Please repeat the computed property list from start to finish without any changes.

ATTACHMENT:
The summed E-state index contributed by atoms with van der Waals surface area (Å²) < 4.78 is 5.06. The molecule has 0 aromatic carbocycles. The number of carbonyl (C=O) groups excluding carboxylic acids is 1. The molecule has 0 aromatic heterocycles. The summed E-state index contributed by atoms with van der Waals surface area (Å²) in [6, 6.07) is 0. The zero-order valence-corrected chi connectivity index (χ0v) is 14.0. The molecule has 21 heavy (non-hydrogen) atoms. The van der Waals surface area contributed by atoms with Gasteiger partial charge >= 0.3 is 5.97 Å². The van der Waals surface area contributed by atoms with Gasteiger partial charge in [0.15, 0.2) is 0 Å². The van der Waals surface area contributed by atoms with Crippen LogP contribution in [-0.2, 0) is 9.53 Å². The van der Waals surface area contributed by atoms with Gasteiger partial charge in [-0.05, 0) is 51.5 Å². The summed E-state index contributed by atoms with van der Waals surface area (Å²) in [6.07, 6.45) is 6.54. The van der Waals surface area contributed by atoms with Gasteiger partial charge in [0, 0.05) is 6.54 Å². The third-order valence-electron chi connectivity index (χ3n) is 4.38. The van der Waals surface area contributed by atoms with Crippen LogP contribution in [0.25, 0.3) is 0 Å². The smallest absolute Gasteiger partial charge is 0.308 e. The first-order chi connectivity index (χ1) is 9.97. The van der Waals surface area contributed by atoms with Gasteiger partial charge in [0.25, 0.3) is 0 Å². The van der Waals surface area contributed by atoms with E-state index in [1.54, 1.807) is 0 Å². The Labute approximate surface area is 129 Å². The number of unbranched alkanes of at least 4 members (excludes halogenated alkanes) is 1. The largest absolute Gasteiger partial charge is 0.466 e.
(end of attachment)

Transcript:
The summed E-state index contributed by atoms with van der Waals surface area (Å²) < 4.78 is 5.06. The molecule has 0 aromatic carbocycles. The number of carbonyl (C=O) groups excluding carboxylic acids is 1. The molecule has 0 aromatic heterocycles. The summed E-state index contributed by atoms with van der Waals surface area (Å²) in [6, 6.07) is 0. The zero-order valence-corrected chi connectivity index (χ0v) is 14.0. The molecule has 21 heavy (non-hydrogen) atoms. The van der Waals surface area contributed by atoms with Gasteiger partial charge >= 0.3 is 5.97 Å². The van der Waals surface area contributed by atoms with Gasteiger partial charge in [0.15, 0.2) is 0 Å². The van der Waals surface area contributed by atoms with Crippen LogP contribution in [-0.2, 0) is 9.53 Å². The van der Waals surface area contributed by atoms with Gasteiger partial charge in [-0.05, 0) is 51.5 Å². The summed E-state index contributed by atoms with van der Waals surface area (Å²) in [6.07, 6.45) is 6.54. The van der Waals surface area contributed by atoms with Gasteiger partial charge in [0, 0.05) is 6.54 Å². The third-order valence-electron chi connectivity index (χ3n) is 4.38. The van der Waals surface area contributed by atoms with Crippen LogP contribution in [0.25, 0.3) is 0 Å². The smallest absolute Gasteiger partial charge is 0.308 e. The first-order chi connectivity index (χ1) is 9.97. The van der Waals surface area contributed by atoms with Gasteiger partial charge in [0.25, 0.3) is 0 Å². The van der Waals surface area contributed by atoms with E-state index in [1.54, 1.807) is 0 Å². The Labute approximate surface area is 129 Å². The number of unbranched alkanes of at least 4 members (excludes halogenated alkanes) is 1. The largest absolute Gasteiger partial charge is 0.466 e.